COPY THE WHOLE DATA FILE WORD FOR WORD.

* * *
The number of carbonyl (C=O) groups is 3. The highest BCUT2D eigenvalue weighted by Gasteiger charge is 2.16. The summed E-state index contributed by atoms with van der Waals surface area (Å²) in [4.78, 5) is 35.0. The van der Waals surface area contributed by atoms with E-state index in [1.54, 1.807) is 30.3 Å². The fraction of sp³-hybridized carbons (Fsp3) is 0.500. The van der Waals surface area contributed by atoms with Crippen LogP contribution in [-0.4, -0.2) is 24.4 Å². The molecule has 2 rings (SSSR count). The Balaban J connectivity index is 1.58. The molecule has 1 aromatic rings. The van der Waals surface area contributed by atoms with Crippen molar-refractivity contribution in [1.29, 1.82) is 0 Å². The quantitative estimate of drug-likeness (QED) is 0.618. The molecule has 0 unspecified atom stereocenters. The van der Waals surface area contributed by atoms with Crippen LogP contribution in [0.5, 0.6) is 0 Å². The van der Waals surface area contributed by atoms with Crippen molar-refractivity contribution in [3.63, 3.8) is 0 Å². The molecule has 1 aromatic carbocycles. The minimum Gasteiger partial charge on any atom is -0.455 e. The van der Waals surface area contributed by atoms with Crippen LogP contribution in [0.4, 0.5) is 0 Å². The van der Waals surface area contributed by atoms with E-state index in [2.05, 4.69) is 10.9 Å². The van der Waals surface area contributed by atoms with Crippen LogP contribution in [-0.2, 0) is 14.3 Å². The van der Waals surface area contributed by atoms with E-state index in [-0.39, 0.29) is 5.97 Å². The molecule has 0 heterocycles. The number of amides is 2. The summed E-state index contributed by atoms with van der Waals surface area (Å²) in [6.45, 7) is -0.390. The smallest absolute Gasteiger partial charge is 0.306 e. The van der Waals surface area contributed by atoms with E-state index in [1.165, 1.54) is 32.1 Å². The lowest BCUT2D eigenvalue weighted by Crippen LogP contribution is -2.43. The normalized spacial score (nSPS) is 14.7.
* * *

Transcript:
The number of carbonyl (C=O) groups is 3. The highest BCUT2D eigenvalue weighted by Gasteiger charge is 2.16. The summed E-state index contributed by atoms with van der Waals surface area (Å²) in [4.78, 5) is 35.0. The van der Waals surface area contributed by atoms with E-state index in [1.54, 1.807) is 30.3 Å². The fraction of sp³-hybridized carbons (Fsp3) is 0.500. The van der Waals surface area contributed by atoms with Crippen LogP contribution in [-0.4, -0.2) is 24.4 Å². The molecule has 2 rings (SSSR count). The Balaban J connectivity index is 1.58. The molecule has 1 aromatic rings. The van der Waals surface area contributed by atoms with Crippen molar-refractivity contribution in [1.29, 1.82) is 0 Å². The quantitative estimate of drug-likeness (QED) is 0.618. The molecule has 0 unspecified atom stereocenters. The van der Waals surface area contributed by atoms with Crippen LogP contribution in [0.5, 0.6) is 0 Å². The van der Waals surface area contributed by atoms with Crippen molar-refractivity contribution in [3.63, 3.8) is 0 Å². The molecule has 1 aromatic carbocycles. The minimum Gasteiger partial charge on any atom is -0.455 e. The van der Waals surface area contributed by atoms with Crippen LogP contribution in [0.4, 0.5) is 0 Å². The van der Waals surface area contributed by atoms with E-state index in [2.05, 4.69) is 10.9 Å². The van der Waals surface area contributed by atoms with Crippen LogP contribution in [-0.2, 0) is 14.3 Å². The van der Waals surface area contributed by atoms with E-state index in [-0.39, 0.29) is 5.97 Å². The molecule has 0 heterocycles. The number of amides is 2. The summed E-state index contributed by atoms with van der Waals surface area (Å²) in [6.45, 7) is -0.390. The smallest absolute Gasteiger partial charge is 0.306 e. The van der Waals surface area contributed by atoms with E-state index in [1.165, 1.54) is 32.1 Å². The lowest BCUT2D eigenvalue weighted by Crippen LogP contribution is -2.43. The normalized spacial score (nSPS) is 14.7.